Purchasing one of these phones is not that easy. I guess they want to control the huge demand they are experiencing. But I got an invitation, so I decided to use it 😉

Upon receiving the package I felt something I had not feel since the first iPhone: like a fan-boy. Sorry Apple, you lost your touch long time ago, and many of us just despise how you do not care about user’s rights and freedoms.

OnePlus has put a lot of care in every detail. And after a couple of days of spending too much time using the phone (who wouldn’t?) I must say even the batter life is amazing!

AWESOME JOB, OnePlus guys!

The key to the use of cloud in healthcare

In a single word: security.

By now there is no doubt about the advantages of the cloud: easy collaboration, scalability, ubiquity, sync, cost savings (21% on average, according to AFCOM 2011, 40% according to our own customers), rapid deployment, etc.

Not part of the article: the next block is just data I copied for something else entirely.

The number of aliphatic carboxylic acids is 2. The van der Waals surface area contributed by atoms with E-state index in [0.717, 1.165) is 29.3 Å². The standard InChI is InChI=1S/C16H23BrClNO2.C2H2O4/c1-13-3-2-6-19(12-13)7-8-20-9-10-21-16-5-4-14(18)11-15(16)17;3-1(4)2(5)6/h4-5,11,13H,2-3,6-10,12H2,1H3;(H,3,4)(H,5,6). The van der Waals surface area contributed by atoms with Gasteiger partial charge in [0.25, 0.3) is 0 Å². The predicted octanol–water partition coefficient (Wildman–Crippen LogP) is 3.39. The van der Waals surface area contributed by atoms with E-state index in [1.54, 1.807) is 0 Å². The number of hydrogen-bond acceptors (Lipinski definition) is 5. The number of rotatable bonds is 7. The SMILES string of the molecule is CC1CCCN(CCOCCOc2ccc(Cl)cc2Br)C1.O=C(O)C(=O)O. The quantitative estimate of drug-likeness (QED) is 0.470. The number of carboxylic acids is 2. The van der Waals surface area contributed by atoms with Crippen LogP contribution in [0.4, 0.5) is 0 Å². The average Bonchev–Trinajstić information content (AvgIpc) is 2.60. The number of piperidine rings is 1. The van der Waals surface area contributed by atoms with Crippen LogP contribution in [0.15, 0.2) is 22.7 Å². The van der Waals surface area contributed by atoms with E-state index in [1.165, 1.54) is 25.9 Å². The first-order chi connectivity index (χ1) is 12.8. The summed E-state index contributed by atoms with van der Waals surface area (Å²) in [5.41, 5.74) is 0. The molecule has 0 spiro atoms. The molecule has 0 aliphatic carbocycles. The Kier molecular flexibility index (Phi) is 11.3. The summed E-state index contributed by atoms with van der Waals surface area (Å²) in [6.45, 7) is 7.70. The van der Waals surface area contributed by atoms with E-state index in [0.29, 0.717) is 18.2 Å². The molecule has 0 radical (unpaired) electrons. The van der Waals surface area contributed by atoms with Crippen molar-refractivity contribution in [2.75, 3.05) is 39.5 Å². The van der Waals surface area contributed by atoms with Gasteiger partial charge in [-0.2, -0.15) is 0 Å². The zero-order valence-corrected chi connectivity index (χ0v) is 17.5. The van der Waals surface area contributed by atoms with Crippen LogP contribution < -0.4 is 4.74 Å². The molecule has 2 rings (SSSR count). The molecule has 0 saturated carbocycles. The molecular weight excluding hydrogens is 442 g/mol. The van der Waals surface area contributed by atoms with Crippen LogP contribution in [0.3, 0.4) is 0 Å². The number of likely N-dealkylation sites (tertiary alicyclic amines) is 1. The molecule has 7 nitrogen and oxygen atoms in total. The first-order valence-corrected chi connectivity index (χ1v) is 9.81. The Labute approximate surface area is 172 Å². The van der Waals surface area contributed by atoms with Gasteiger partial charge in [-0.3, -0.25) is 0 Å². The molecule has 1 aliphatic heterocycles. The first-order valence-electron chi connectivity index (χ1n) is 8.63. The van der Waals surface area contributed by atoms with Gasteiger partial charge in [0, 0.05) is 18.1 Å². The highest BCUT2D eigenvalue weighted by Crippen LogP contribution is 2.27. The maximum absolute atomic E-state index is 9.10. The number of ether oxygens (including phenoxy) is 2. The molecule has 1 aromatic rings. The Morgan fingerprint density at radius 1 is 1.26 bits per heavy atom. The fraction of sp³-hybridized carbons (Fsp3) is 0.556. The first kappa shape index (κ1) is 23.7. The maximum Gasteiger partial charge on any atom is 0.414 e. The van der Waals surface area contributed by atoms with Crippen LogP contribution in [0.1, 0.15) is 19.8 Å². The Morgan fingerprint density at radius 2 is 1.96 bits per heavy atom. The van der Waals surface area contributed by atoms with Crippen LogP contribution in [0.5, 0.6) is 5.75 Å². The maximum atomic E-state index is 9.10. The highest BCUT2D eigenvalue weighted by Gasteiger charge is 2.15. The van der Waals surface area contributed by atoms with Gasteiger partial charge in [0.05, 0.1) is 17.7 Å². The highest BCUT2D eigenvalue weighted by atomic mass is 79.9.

There is also no doubt about the need for a move to the cloud in healthcare: according to Enterprise Strategy Group, by 2015 an average of 665TB of data will be generated per hospital per year. And the number one reason for that data size is PACS (Picture Archiving and Communication System) medical imaging systems. Furthermore, as digital pathology and genetic (-omics) data, which are only now becoming common place, start to grow, that number could easily be multiplied by two or three. We already have customers that generate over a PETABYTE (1,000 terabytes, or a quadrillion bytes) of data per year.